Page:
In late June, Facebook, Microsoft, Twitter, and YouTube announced the formation of the Global Internet Forum to Counter Terrorism (GIFCT), assisted by Tech against Terrorism (TaT). The official launch took place in San Francisco, at Swissnex, on 1st August.

The event signified the beginning of construction of a formal structuring process, as outlined in the companies’ release, to best identify areas of support for smaller technology companies, and to contribute to the primary objective, to substantially disrupt terrorists’ ability to use the internet, while upholding human rights.

The launch event contained three sessions, followed by a workshop. Representatives from government, non-governmental organisations, and the tech industry, all attended to share information and practices, and to stand united against the growing threat of online exploitation.

The launch was opened by Adam Hadley, Project Director of Tech Against Terrorism. This introduction was followed by UK Home Secretary Amber Rudd who admitted that while the GIFCT was a good start, it is important that this momentum is sustained, with all stakeholders remaining engaged and involved. In her first appearance as Acting US Secretary of Homeland Security, Elaine Duke emphasised the US’ commitment to widening the scope of counter-narratives, and to assert support in assisting tech companies in a meaningful way, stating that the “internet serves as kindling & kerosene to spread terrorism.” Representatives from the Australian and Canadian Governments further emphasised the importance of civil society being included in such discussions, especially regarding the construction of useful counter-narratives, designed to promote resilience and reduce polarisation among certain vulnerable individuals.

The second session focused on online-offline dynamics, the threat from returning foreign fighters, and alternatives to content takedowns. Representatives from the US, UK, AUS, and UNCTED gave their individual threat assessments of terrorist use of the internet. Seamus Hughes, Head of the Program against Extremism at George Washington University, presented his findings, primarily that there had been a shift away from extremist sites and emphasised the importance of personal connections, namely that extremists do ‘connect’ online but predominantly with those they already had a connection to.

In the third (and final) session, presenters focused on the human rights element of online regulation, such as in the removal of content. The discussion opened emphasising the importance in continuing to disrupt terrorists’ use of social media, but balanced alongside protecting the aspects of the internet that are fundamental to values of democracy and freedom. It was agreed that this project could not be exploited by any counter-terrorism debate that instead aimed to censor the internet. While it was agreed that there are currently several active government/civil society initiatives, there still needed to be more open and trusting collaboration between all parties. Currently, there is a lack of transparency for all current approaches, especially on government approaches and content takedown, and this needs to be remedied. This requirement for more trusting collaboration, with greater transparency, is one of several founding principles of the GIFCT and TaT.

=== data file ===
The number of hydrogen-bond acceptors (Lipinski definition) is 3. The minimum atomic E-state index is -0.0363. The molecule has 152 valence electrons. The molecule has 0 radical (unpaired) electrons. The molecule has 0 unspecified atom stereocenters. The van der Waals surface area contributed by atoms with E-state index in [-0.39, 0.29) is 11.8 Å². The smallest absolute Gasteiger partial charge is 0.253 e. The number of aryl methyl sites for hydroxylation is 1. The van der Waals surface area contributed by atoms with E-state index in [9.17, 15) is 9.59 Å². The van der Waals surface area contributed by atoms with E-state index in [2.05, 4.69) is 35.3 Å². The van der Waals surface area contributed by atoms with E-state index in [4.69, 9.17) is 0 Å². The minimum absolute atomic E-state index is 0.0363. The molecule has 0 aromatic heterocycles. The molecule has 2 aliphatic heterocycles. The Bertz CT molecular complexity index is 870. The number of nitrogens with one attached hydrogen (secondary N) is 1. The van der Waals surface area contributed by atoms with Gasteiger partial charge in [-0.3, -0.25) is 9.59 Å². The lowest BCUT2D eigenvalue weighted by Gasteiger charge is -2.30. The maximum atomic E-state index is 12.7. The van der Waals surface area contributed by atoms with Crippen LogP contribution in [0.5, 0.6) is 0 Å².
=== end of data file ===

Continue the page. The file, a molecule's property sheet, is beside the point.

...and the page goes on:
The workshop proved equally productive. The technology companies applauded that civil society held such a prominent position in these talks, a rare feat in Silicon Valley. Further, as previously echoed by one of the speakers, it was agreed that best insight for moving forward could be learnt by looking at “things that don’t work”, i.e. “worst practices”.  The technology companies also made clear their interest in being part of the counter-narrative solution.

This launch event in San Francisco was the first hosted in partnership between the GIFCT and Tech Against Terrorism. The Tech Against Team is preparing to host workshops in several cities around the world in the next couple of months. Interested tech companies can register for our NY workshop on 18th September here.